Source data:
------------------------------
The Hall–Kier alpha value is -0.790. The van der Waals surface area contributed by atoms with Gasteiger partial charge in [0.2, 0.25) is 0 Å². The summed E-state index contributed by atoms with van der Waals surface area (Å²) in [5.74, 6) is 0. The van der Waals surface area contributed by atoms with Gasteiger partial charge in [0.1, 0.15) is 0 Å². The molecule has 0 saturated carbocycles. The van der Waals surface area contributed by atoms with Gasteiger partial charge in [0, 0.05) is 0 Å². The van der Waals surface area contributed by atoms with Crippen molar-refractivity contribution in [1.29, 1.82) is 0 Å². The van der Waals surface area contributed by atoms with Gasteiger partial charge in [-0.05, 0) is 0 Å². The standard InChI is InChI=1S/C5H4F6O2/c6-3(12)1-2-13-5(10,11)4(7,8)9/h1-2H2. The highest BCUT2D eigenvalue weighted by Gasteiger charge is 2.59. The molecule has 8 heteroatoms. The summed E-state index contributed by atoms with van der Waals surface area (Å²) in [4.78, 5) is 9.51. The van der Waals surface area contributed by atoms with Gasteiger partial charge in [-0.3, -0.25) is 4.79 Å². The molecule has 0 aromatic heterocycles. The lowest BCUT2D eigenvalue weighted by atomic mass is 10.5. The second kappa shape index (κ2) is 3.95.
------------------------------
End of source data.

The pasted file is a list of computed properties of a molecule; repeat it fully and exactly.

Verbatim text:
The Hall–Kier alpha value is -0.790. The van der Waals surface area contributed by atoms with Gasteiger partial charge in [0.2, 0.25) is 0 Å². The summed E-state index contributed by atoms with van der Waals surface area (Å²) in [5.74, 6) is 0. The van der Waals surface area contributed by atoms with Gasteiger partial charge in [0.1, 0.15) is 0 Å². The molecule has 0 saturated carbocycles. The van der Waals surface area contributed by atoms with Gasteiger partial charge in [0, 0.05) is 0 Å². The van der Waals surface area contributed by atoms with Crippen molar-refractivity contribution in [1.29, 1.82) is 0 Å². The van der Waals surface area contributed by atoms with Gasteiger partial charge in [-0.05, 0) is 0 Å². The standard InChI is InChI=1S/C5H4F6O2/c6-3(12)1-2-13-5(10,11)4(7,8)9/h1-2H2. The highest BCUT2D eigenvalue weighted by Gasteiger charge is 2.59. The molecule has 8 heteroatoms. The summed E-state index contributed by atoms with van der Waals surface area (Å²) in [4.78, 5) is 9.51. The van der Waals surface area contributed by atoms with Gasteiger partial charge in [-0.3, -0.25) is 4.79 Å². The molecule has 0 aromatic heterocycles. The lowest BCUT2D eigenvalue weighted by atomic mass is 10.5. The second kappa shape index (κ2) is 3.95.